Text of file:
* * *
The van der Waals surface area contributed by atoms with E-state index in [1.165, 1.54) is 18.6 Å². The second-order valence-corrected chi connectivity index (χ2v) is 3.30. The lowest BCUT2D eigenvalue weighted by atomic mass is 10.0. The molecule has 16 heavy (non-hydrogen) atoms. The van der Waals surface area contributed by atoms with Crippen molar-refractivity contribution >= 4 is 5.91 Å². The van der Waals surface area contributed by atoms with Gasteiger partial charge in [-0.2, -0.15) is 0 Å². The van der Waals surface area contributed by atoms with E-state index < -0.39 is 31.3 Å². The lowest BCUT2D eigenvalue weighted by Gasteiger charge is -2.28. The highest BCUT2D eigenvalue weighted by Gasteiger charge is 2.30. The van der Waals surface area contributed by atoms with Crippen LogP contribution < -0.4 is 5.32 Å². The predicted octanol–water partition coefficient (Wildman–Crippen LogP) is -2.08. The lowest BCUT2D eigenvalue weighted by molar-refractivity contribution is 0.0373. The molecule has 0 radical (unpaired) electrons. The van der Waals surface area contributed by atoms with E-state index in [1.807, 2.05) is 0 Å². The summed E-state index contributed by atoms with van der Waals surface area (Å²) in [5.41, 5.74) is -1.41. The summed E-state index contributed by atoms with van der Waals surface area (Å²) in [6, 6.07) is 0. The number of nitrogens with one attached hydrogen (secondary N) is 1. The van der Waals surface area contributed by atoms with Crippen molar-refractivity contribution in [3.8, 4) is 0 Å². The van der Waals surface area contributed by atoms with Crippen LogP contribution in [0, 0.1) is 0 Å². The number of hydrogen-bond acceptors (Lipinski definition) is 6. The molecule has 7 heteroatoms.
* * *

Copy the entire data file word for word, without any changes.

The van der Waals surface area contributed by atoms with E-state index in [1.165, 1.54) is 18.6 Å². The second-order valence-corrected chi connectivity index (χ2v) is 3.30. The lowest BCUT2D eigenvalue weighted by atomic mass is 10.0. The molecule has 16 heavy (non-hydrogen) atoms. The van der Waals surface area contributed by atoms with Crippen molar-refractivity contribution >= 4 is 5.91 Å². The van der Waals surface area contributed by atoms with Gasteiger partial charge in [-0.2, -0.15) is 0 Å². The van der Waals surface area contributed by atoms with E-state index < -0.39 is 31.3 Å². The lowest BCUT2D eigenvalue weighted by Gasteiger charge is -2.28. The highest BCUT2D eigenvalue weighted by Gasteiger charge is 2.30. The van der Waals surface area contributed by atoms with Crippen LogP contribution < -0.4 is 5.32 Å². The predicted octanol–water partition coefficient (Wildman–Crippen LogP) is -2.08. The lowest BCUT2D eigenvalue weighted by molar-refractivity contribution is 0.0373. The molecule has 0 radical (unpaired) electrons. The van der Waals surface area contributed by atoms with E-state index in [1.807, 2.05) is 0 Å². The summed E-state index contributed by atoms with van der Waals surface area (Å²) in [5.41, 5.74) is -1.41. The summed E-state index contributed by atoms with van der Waals surface area (Å²) in [6, 6.07) is 0. The number of nitrogens with one attached hydrogen (secondary N) is 1. The van der Waals surface area contributed by atoms with Crippen molar-refractivity contribution in [3.8, 4) is 0 Å². The van der Waals surface area contributed by atoms with Crippen LogP contribution in [0, 0.1) is 0 Å². The number of hydrogen-bond acceptors (Lipinski definition) is 6. The molecule has 7 heteroatoms.